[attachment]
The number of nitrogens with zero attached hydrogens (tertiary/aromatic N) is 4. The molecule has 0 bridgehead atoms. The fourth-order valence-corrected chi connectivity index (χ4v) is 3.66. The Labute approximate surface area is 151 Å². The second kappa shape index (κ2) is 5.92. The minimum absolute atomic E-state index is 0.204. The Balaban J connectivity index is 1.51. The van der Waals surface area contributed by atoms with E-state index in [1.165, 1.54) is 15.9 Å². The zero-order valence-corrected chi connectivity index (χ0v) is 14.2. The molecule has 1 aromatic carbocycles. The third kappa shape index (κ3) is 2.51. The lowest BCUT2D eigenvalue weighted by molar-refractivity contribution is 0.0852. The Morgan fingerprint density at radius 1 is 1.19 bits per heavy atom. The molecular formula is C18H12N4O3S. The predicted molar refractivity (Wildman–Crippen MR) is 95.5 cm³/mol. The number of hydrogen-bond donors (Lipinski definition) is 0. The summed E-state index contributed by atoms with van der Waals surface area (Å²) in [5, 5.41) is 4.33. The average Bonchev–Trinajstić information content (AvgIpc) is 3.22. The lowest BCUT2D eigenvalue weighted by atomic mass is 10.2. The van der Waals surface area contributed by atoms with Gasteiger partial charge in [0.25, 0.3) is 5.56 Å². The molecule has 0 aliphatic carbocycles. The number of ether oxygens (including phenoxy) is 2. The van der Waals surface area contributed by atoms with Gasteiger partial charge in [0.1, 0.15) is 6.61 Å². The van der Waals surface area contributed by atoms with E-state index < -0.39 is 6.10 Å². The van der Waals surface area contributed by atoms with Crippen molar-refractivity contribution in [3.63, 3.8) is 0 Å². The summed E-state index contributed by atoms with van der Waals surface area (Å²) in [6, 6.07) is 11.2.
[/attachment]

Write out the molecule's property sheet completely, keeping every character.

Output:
The number of nitrogens with zero attached hydrogens (tertiary/aromatic N) is 4. The molecule has 0 bridgehead atoms. The fourth-order valence-corrected chi connectivity index (χ4v) is 3.66. The Labute approximate surface area is 151 Å². The second kappa shape index (κ2) is 5.92. The minimum absolute atomic E-state index is 0.204. The Balaban J connectivity index is 1.51. The van der Waals surface area contributed by atoms with E-state index in [1.165, 1.54) is 15.9 Å². The zero-order valence-corrected chi connectivity index (χ0v) is 14.2. The molecule has 1 aromatic carbocycles. The third kappa shape index (κ3) is 2.51. The lowest BCUT2D eigenvalue weighted by molar-refractivity contribution is 0.0852. The Morgan fingerprint density at radius 1 is 1.19 bits per heavy atom. The molecular formula is C18H12N4O3S. The predicted molar refractivity (Wildman–Crippen MR) is 95.5 cm³/mol. The number of hydrogen-bond donors (Lipinski definition) is 0. The summed E-state index contributed by atoms with van der Waals surface area (Å²) in [5, 5.41) is 4.33. The average Bonchev–Trinajstić information content (AvgIpc) is 3.22. The lowest BCUT2D eigenvalue weighted by atomic mass is 10.2. The van der Waals surface area contributed by atoms with Gasteiger partial charge in [0.25, 0.3) is 5.56 Å². The molecule has 0 aliphatic carbocycles. The number of ether oxygens (including phenoxy) is 2. The van der Waals surface area contributed by atoms with Gasteiger partial charge in [0.1, 0.15) is 6.61 Å². The van der Waals surface area contributed by atoms with E-state index < -0.39 is 6.10 Å². The van der Waals surface area contributed by atoms with Crippen molar-refractivity contribution in [3.63, 3.8) is 0 Å². The summed E-state index contributed by atoms with van der Waals surface area (Å²) in [6, 6.07) is 11.2.